In Toronto, a couple we'll call Frank and Wendy are both 37. Frank is an engineer. Wendy is self-employed. They have a $630,000 house on which they have a $402,000 mortgage balance. As they approach middle age, they realize that they have to build a retirement plan.
Debt is the obstacle to their retirement. Currently, the couple spend $7,450 per month while taking in $5,000 after tax. The shortfall is caused by debt payments of $2,292 a month for their mortgage and $700 a month to service the line of credit they use to cover their monthly deficit. The line of credit, with a $27,000 balance, is rapidly approaching their $30,000 borrowing limit.
"We know that we don't have enough for retirement given our spending," Frank explains. "But we have to deal with the debt problem."
What our expert says:
Facelift asked Derek Moran, head of Smarter Financial Planning Ltd. in Kelowna, B.C., to work with Frank and Wendy.
"Frank and Wendy will evolve over time from debtors to creditors, but for now, their problem is whether to decrease debt or increase income," he explains. "It is a serious problem."
The couple's ability to raise income quickly is limited. Wendy's small business loses $1,000 a month. At one time, the business produced an income of $40,000 a year, but a serious illness forced Wendy to cut back her work time.
The alternative is to cut spending. That requires dealing with a house they cannot afford at present. The couple bought it with a $200,000 down payment that was the profit from selling a house they owned in Vancouver. They can extend the amortization of their mortgage from its present 22 years to 28 years, thus reducing their monthly payments to $1,748 from $2,292. That would still leave them with a large monthly deficit. Or they could sell the house and move to something less expensive, Mr. Moran notes.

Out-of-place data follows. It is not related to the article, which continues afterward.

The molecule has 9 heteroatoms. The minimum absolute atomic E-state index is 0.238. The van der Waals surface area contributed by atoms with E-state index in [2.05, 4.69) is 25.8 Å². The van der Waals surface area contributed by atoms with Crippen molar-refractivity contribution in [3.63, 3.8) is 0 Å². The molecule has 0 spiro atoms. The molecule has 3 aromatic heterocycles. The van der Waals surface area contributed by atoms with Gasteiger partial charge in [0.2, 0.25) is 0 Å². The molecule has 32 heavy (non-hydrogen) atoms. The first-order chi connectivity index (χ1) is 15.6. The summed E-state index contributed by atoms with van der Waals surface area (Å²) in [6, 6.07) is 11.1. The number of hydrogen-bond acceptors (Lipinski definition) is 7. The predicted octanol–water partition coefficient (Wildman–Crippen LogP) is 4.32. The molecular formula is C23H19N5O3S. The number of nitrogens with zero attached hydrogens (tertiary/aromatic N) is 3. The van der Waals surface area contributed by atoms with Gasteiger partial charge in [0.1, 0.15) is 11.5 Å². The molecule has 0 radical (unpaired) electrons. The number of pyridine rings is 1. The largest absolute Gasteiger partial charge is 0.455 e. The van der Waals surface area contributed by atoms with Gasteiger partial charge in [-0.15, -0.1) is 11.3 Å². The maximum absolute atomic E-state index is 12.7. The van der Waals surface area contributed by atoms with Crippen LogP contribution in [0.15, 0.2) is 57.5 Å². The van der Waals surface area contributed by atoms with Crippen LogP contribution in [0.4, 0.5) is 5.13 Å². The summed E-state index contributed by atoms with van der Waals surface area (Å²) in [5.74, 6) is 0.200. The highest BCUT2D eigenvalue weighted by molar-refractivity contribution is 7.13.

Frank and Wendy have set a goal to have $1.5-million for their retirement when they reach age 65. In order to achieve that sum on top of their present $55,000 of investments, they would have to add $31,000 a year or $2,583 a month for the next 28 years, assuming a 3-per-cent real return a year. On their present income, this is not possible. But public pensions will provide guaranteed, inflation-indexed income, reducing their savings requirements.
They should both receive Old Age Security, currently $6,070 a year, and Canada Pension Plan benefits. Frank should get the CPP maximum of $10,615 a year while Wendy, who earns much less than Frank, will receive a lower level of benefit, which is likely to be half of the maximum or $5,308 a year. OAS and CPP will therefore provide $28,063 a year, the planner estimates.
Their monthly expenses should decline in retirement to $3,500 after $4,000 of debt service charges, employment expenses (suits, business lunches, commuting) and future RRSP contributions are removed from the budget, Mr. Moran estimates. On an annual basis, their reduced expenses would be $42,000 a year. They can cover that level of expenditure with $13,940 in 2008 dollars a year of investment income on top of the estimated amount of what they may get from CPP and OAS, the planner estimates. That investment income would require capital of $242,687 assuming a 6-per-cent annual return before inflation, Mr. Moran says.